The #1 matchmaker globally is going to CDMX!! Linx will be visiting Mexico City, Mexico, from April 16-21st. We are looking for dynamic, eligible men and women who are single and searching for the love of their life! There are no fees to meet and no fees for qualifying candidates to be added to the passive Linx database. We represent clients globally, and you never know, you might make the perfect match for one of our VIPs! If you are ready to start finding love today, email email@example.com to see if you qualify for an in-person candidate screening!
The Nob Hill Gazette’s April 2022 Issue (p. 49) features another Amy Andersen success story from the Bay Area based Peggy and Douglas who found one another through Linx and the help of Andersen. Linx caters to all ages (20’s to 70’s) and is dedicated to the endless possibilities of love and romance that can happen at any age. The article in its entirety is included below.
It’s Never too Late for Love
Written by Katie Sweeney from The Nob Hill Gazette
Love can happen any time in life. Take the modern love story of Douglas Spreng and Peggy Lucchesi. Spreng, a retired 77-year-old executive, decided to try online dating in 2020.” I dated through the pandemic,” he says. He used Our Time, a website and app geared toward adults over 50. “There were peaks and valleys. I was dating the whole time and I probably dated 20 women in a year.’ Tired of striking out, Spreng contacted a fellow Harvard alumnus who started a boutique matchmaking service in San Francisco. “People usually reach out to me,’ says Shannon Lundgren, the founder of Shannon’s Circle, “and I get to know them and find out, can I help them?”
Any person can sign up to be in her database of singles, but paying clients get the benefit from being set up on dates and finding a potential match. “When Douglas came to me, I did a lot of getting to know him,” Lundgren recalls. “The most common qualities that people tell me they’re looking for is someone intellectual curious and kind.” Lundgren set him up on several Zoom dates, but no Sparks Flew. Having combed through the possible candidates in Shannon’s circle, Lundgren called Amy Andersen, another local matchmaker, to see if anyone in her database might be a good fit for Spreng.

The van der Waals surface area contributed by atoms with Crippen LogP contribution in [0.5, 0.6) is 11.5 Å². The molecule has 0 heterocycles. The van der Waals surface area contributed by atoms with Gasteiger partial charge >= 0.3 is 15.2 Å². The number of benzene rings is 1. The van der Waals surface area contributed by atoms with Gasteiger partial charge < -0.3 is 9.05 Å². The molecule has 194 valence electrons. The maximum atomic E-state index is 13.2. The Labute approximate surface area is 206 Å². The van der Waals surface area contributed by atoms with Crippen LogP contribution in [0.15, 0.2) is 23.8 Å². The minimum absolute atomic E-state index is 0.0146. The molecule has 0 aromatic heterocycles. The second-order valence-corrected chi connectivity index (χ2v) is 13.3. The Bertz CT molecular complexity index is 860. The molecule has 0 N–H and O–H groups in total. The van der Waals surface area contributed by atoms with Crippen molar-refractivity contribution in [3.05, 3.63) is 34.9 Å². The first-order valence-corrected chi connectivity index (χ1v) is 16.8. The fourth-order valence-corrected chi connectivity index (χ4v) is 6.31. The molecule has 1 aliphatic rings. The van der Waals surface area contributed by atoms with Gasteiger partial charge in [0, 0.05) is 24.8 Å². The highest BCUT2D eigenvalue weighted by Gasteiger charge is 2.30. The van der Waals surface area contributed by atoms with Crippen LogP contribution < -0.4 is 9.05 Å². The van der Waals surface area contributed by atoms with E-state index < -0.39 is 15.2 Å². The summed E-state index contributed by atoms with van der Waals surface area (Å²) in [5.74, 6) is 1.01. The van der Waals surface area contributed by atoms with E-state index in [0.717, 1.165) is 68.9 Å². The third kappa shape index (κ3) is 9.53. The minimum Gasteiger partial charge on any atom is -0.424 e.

Enter Peggy Lucchesi. When Lucchesi moved from New Jersey to the Bay Area in 2014 to be closer to her daughter and grandchildren, she met with Andersen founder of Linx Dating. “I got a call from Amy Andersen after about five years,” Lucchesi recounts. “She said, “I think there’s somebody you might be interested in. Do you want me to send you his profile?”
Spreng and Lucchesi agreed to an online date. It was supposed to last 45 minutes but extended for hours. She invited him to join her for lunch and a swim at the house she shared with her daughter’s family – and the rest is history. “Just imagine a couple of 70-somethings in their bathing suits, jumping around the pool,” Spreng says enthusiastically. “We didn’t kiss on the first date. That would’ve been premature. But there was something about her that made me feel special and relaxed.”
Their relationship progressed rapidly from there. Was it love at first sight? Not quite, but almost. Now the couple lives together, and although they have yet to celebrate their first anniversary, they haven’t ruled out a proposal. What’s their advice to older people looking for love? Don’t let yourself go, stay in good shape, pursue hobbies and be social. But most important: “Accept the idea that it’s possible,” Lucchesi says. “You can find the love of your life at this stage of life.”
I met Jon Birger seven years ago, over lunch in Palo Alto.
A Fortune Magazine writer working on his first book Date-onomics, Jon wanted to talk about Bay Area dating — specifically how the region’s rather unique oversupply of educated men impacted people’s love lives.
Published in 2015, Date-onomics argued that shifting sex ratios among the college educated are behind the rise of the hookup culture and the decline in marriage rates. In nearly every other part of the country, it’s the college-educated women who are in oversupply. Nationally, one-third more women than men have graduated college since 2000.